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Arts and Entertainment

How Compton Became The Violent City Of 'Straight Outta Compton'

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How did a city with a farming community in its core spawn one of the most angry and violent rap albums of all time?

In 1988, the rap group N.W.A. (consisting of Dr. Dre, Ice Cube, Eazy-E, MC Ren, and DJ Yella—and formerly Arabian Prince) put the city of Compton in the national consciousness with the release of Straight Outta Compton, a chronicle of violent life on the streets and fury aimed at the police. It's once again in the national spotlight with the release of a biopic about the rap group, sharing the same title as their landmark album.

Incorporated in 1888, Compton is one of the oldest cities in Los Angeles County. Legend has it that when the city was founded, Griffith Dickenson Compton stipulated that a portion of the city be zoned for agriculture—today that area remains known as Richland Farms and home to the Compton Cowboys.

For much of its early history, Compton was actually a quiet, mostly-white suburb that, briefly, was even home to the Bush family. In fact, white gangs terrorized blacks and Latinos throughout the county in the '40s and '50s, with The Spook Hunters the most famous of them. However, white flight began to take place in the 1950s after a 1948 Supreme Court case struck down racist housing practices, and the Watts Rebellion in 1965, centered only a few miles away from Compton, cemented the region's demographics for years to come.

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The rise of the Crips and Blood gangs in the 1970s coupled with the drug trade and LAPD Chief Daryl Gates' paramilitary approach to handling crime turned South Los Angeles and Compton into the epicenter of street violence now immortalized by N.W.A. In 1990, Compton had experienced a staggeringly high murder rate of almost 91 homicides per 100,000 residents.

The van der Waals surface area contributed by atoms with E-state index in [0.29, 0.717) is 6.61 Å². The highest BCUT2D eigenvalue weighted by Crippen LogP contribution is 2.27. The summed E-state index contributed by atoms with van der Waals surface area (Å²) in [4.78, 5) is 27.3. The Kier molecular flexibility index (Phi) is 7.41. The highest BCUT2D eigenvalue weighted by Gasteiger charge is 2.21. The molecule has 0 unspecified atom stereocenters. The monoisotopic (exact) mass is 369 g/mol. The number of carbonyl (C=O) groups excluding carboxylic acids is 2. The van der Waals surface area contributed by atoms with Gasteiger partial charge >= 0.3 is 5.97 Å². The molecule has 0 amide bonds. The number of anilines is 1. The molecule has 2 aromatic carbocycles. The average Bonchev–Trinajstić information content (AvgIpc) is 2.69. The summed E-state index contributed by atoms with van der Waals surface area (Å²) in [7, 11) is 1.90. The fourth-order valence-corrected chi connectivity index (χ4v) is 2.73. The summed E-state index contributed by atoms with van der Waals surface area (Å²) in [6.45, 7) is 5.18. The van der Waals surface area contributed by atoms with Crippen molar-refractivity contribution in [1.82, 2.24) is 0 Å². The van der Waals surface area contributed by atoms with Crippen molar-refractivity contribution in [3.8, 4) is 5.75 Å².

The emerging genre of extreme hip-hop in the mid-1980s was the so-called "gangsta rap" that the group did not invent, but came to embody. It served as a portal for mainstream America to see what was happening in the urban centers that the Reagan administration had left behind. It was stark, brutal, and unrelenting in their depiction of violence on the streets of South Central and Compton. "You don't like how I'm living? Well fuck you!" rapped Ice Cube on "Gangsta Gangsta."

The group would get an unintended boost in fame and notoriety when they received a letter from the FBI over the song "Fuck Tha Police," accusing the group of encouraging violence against law enforcement officers. "Advocating violence and assault is wrong, and we in the law enforcement community take exception to such action," wrote Milt Ahlerich, an assistant director in the Bureau.

As much as street violence and police brutality were part of the reality of Compton, N.W.A., like other rappers across the history of the genre, were unabashed in their lyrical swagger to embellish and heighten their music's potency. "If [New York rap group] Public Enemy were the Black CNN, then N.W.A. were the Black Fox News," succinctly explains The Vinyl District.

The homicide rate would peak in Los Angeles County in 1992, partly due to the Rodney King Riots, but since then crime has waned across the county—some think due to the end of the so-called crack epidemic along with more effective policing.

Compton also experienced a major demographic shift as a result of black flight in the Riots' wake. According to the 2010 Census, it is now two-thirds Hispanic or Latino.

As you'd expect, many from the city are uneasy with the depiction of Compton's rough past in Straight Outta Compton, the film. "There's so many opportunities, economically and socially... that this community is definitely poised for a huge revival," mayor Aja Brown, the youngest mayor elected in city history, told NPR. "And so, when I think about Compton, I think about redemption." As Brown points out, Compton's crime rate has dropped over 70% over the past two decades.

"People think of Compton as a very dangerous place," Brown told the L.A. Times. "It's a different city from 25 years ago."